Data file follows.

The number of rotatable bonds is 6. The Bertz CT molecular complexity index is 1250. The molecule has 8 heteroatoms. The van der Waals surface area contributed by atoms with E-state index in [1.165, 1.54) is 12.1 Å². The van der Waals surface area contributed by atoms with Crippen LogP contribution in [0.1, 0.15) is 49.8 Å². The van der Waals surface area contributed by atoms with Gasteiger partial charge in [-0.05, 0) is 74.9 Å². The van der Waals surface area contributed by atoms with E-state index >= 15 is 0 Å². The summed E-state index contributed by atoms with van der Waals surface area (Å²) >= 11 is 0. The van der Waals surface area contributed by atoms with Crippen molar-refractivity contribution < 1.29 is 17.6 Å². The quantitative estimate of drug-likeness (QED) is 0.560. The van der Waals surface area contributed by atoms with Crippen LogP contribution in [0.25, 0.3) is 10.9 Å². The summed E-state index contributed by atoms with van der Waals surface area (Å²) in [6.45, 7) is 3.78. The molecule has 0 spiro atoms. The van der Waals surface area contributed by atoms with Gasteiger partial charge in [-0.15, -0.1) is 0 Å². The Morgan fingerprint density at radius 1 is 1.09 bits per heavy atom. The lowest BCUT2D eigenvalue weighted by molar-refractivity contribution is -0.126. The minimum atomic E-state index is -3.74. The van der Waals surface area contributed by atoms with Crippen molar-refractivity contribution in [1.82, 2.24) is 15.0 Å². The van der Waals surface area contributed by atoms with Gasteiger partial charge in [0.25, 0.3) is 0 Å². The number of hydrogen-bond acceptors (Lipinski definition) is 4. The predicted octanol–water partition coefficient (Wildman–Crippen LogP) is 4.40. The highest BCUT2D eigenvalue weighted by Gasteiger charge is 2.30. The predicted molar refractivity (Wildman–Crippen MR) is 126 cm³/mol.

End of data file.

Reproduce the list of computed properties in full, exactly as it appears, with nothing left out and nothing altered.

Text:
The number of rotatable bonds is 6. The Bertz CT molecular complexity index is 1250. The molecule has 8 heteroatoms. The van der Waals surface area contributed by atoms with E-state index in [1.165, 1.54) is 12.1 Å². The van der Waals surface area contributed by atoms with Crippen LogP contribution in [0.1, 0.15) is 49.8 Å². The van der Waals surface area contributed by atoms with Gasteiger partial charge in [-0.05, 0) is 74.9 Å². The van der Waals surface area contributed by atoms with E-state index >= 15 is 0 Å². The summed E-state index contributed by atoms with van der Waals surface area (Å²) >= 11 is 0. The van der Waals surface area contributed by atoms with Crippen molar-refractivity contribution < 1.29 is 17.6 Å². The quantitative estimate of drug-likeness (QED) is 0.560. The van der Waals surface area contributed by atoms with Crippen LogP contribution in [0.25, 0.3) is 10.9 Å². The summed E-state index contributed by atoms with van der Waals surface area (Å²) in [6.45, 7) is 3.78. The molecule has 0 spiro atoms. The van der Waals surface area contributed by atoms with Gasteiger partial charge in [-0.15, -0.1) is 0 Å². The Morgan fingerprint density at radius 1 is 1.09 bits per heavy atom. The lowest BCUT2D eigenvalue weighted by molar-refractivity contribution is -0.126. The minimum atomic E-state index is -3.74. The van der Waals surface area contributed by atoms with Crippen molar-refractivity contribution in [1.82, 2.24) is 15.0 Å². The van der Waals surface area contributed by atoms with Gasteiger partial charge in [0.25, 0.3) is 0 Å². The number of hydrogen-bond acceptors (Lipinski definition) is 4. The predicted octanol–water partition coefficient (Wildman–Crippen LogP) is 4.40. The highest BCUT2D eigenvalue weighted by Gasteiger charge is 2.30. The predicted molar refractivity (Wildman–Crippen MR) is 126 cm³/mol.